How much money New Jersey’s tax amnesty program raised is still unknown, but officials from the New Jersey Division of Taxation seem to think the program was a success in terms of getting businesses to come forward and address their outstanding issues.
“We were really encouraged by the number of taxpayers who came forward,” Division Director John Ficara told the NJBIA-NJ State Chamber of Commerce Taxation and Economic Development Policy Committee on Jan. 29.
“We have taxpayers who said, ‘Let’s take advantage of this opportunity to figure some things out,’” Ficara said “Some of that may have gone beyond amnesty. It was a catalyst, if you will, for taxpayers to start looking at other areas.”
The amnesty period ran from Nov. 15 of last year through Jan. 15 and covered tax filings of payments that were due between Feb. 1, 2009 and Sept. 1, 2017. The amnesty program waived penalties, such as late filing fees, and cut the interest in half for the balance due, for taxpayers who came forward in time.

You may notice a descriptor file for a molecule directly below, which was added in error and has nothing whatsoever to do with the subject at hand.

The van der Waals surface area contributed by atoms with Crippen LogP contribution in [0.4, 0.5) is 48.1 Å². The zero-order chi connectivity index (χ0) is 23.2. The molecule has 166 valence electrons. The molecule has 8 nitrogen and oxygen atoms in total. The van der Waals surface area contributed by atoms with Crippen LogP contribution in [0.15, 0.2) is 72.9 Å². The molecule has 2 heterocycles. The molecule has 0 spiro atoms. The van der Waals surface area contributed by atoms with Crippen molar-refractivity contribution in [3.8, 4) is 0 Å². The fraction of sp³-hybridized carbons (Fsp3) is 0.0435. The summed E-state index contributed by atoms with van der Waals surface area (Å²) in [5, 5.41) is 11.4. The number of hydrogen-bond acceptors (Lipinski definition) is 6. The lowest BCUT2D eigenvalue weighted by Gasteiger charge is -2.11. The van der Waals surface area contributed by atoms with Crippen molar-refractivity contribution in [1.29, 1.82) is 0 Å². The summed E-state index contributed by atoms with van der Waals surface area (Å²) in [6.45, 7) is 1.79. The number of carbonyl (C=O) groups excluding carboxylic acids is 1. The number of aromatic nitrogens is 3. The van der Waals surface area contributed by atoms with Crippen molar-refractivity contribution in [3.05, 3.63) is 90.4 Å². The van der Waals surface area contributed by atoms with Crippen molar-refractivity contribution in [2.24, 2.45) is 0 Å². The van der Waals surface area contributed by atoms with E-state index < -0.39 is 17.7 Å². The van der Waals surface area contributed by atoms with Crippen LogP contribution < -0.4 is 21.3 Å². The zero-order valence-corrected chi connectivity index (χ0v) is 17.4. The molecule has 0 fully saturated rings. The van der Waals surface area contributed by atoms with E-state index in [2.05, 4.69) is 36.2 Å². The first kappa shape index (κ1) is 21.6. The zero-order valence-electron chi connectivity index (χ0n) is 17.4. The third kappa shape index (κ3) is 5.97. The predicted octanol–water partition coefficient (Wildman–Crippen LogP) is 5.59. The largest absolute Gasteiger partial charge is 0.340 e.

Deputy Director Denise Harding did say the division was able to settle about 63 cases under amnesty that had been “protested” or disputed.
Accountant Gary Bingel, partner in charge of State and Local Taxes at Eisner Amper, one of over 40 professionals at the meeting, said the experience was a positive one on his end as well.
“I had some really good experiences with some of the auditors and supervisors,” he said. “In some instances, audits started in earnest after Thanksgiving with auditors still getting them done in time.”
Ficara added that amnesty is not about rewarding bad actors, but about resolving issues for the benefit of both sides.
“We get to a point where we were cleaning up some things that otherwise would be sitting for a long time, so it’s really not just in the taxpayers interest but the state’s interest,” Ficara said.
He also noted that anyone who didn’t come forward during tax amnesty would get hit with an extra penalty if they are caught in the future.